Single-Cell Multi-omics of Circulating Tumor Cells
As oncology analytical approaches are continuously developing, cancer can be understood in deeper and more detailed ways. However, we still struggle to capture potentially important subpopulations of tumor cells and tumor dynamics. Single-cell multi-omics of circulating tumor cells (CTCs) is on its way to becoming the gold standard for tumor surveillance and treatment adjustment within personalized medicine.
Circulating tumor cells (CTCs) are malignant cells shedding off from the tumor into the bloodstream and bear the capability of forming new metastases. Their number is low within the circulation at any given point, but they carry crucial information about the tumor status, and they can be harvested and enriched through liquid biopsy techniques. Liquid biopsy, a minimally invasive technology, has shown its potential for diagnostic use in early cancer detection and continuous monitoring to guide treatment (Seyfried et al.,2013) by extracting and analyzing tumor information within CTCs and circulating tumor DNA (ctDNA). While ctDNA can only be viewed at the genomic level, CTCs can provide information on the transcriptomic, proteomic, and epigenetic planes as well, and these other ‘omics’ analyses show potential for characterizing subpopulations that have an affinity for causing metastasis (Seyfried et al 2013) and can provide a higher resolution view of the clonal evolution and heterogeneity of the main tumor (Visal et al 2022). Here, we will introduce single-cell multi-omics of CTCs, the analytic or experimental integrations of multiple data ‘omics’ modalities in single cells, and show how they can be utilized within the oncological field.
Cancer study techniques have come a long way since the days when only bulk tumor analyses were possible (figure 1). After the first time, when a single cell was (RNA-)sequenced in 2009 (Tang et al 2009), high throughput methods have been developed which can determine the whole genetic content of cells to give cell-level resolution image about the tissue of interest, which can be of use, especially with heterogenous tissue, like tumor tissues. However, information alone about the genetic, transcriptomic, or other omics modality fails to represent cell-to-cell differences between the phenotype and function in their entirety, which means information is needed about epigenetic profiles, spatial distributions, and interactions with the microenvironment, to untangle the tumor’s metastasizing power and its potential to resist medication (Nam et al 2020). Single-cell multi-omics approaches capture the most accurate state of factors that shape the cellular phenotype, and integrating these layers to each other, as well as to bulk data or ctDNA can optimize data extraction to attempt solving the complex relationship between expression, function, and identity (Ortega et al 2017).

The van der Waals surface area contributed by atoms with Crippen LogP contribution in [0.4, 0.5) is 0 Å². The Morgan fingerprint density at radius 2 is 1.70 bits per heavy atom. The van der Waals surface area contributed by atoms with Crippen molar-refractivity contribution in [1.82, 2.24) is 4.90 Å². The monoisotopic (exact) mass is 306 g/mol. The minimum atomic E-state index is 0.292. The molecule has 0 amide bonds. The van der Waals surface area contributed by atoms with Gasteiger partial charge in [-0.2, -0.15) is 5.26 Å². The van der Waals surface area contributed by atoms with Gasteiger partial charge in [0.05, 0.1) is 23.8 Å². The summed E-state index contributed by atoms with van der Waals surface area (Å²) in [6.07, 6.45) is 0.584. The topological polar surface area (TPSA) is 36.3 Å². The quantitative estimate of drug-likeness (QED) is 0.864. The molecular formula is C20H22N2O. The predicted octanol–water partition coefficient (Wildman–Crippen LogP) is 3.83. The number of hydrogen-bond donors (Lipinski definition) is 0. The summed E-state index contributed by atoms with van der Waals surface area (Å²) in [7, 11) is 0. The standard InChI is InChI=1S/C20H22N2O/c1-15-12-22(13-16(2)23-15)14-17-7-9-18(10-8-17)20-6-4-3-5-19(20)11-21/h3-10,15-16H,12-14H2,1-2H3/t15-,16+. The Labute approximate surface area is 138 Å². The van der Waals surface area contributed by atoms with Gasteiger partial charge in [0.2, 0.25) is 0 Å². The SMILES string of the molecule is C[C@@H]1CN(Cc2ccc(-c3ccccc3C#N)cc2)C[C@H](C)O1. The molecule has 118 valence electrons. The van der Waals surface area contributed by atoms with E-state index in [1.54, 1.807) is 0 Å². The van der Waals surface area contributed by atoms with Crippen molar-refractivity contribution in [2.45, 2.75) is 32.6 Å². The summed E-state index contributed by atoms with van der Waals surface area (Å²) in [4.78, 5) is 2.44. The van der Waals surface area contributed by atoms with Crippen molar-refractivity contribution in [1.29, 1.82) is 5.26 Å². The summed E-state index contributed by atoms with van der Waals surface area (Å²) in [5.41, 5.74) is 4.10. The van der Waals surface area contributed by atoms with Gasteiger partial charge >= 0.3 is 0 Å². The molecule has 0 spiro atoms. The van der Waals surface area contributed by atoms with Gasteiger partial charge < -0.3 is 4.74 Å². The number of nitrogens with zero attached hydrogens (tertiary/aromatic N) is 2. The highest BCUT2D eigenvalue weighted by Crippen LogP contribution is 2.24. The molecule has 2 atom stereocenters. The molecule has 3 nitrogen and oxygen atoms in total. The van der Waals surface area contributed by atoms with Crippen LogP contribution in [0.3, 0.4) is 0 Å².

Throughout recent years, researchers have been working on ways to integrate all the other omics with cancer genetic data, such as transcriptomics, epigenetics, and proteomics as they are indispensable for a comprehensive understanding of the driving forces of cancer evolution (Nam et al 2020). Nowadays, acquiring data about the entire genome, transcriptome, or other omics is much more affordable as sequencing prices are relatively low and so these methods have become more and more widespread (Li et al 2020). Liquid biopsy is a great addition to the diagnostic palette, as it can provide comparable information about the tumor to tissue biopsies, in the form of CTCs, but in a minimally invasive way (Visal et al 2022). For the analysis of multi-faceted data, improvements in the fields of bioinformatics and data science enable us to reduce inherent noise and integrate the data, which ultimately helps with making sense of the complex nature of single-cell analysis (Ortega et al 2017). For example, Monocle2, an unsupervised algorithm is designed to deconvolute the micro-evolution of cancer cells from single-cell RNA-seq to also approximate their heterogeneity (Trapnell et al 2014).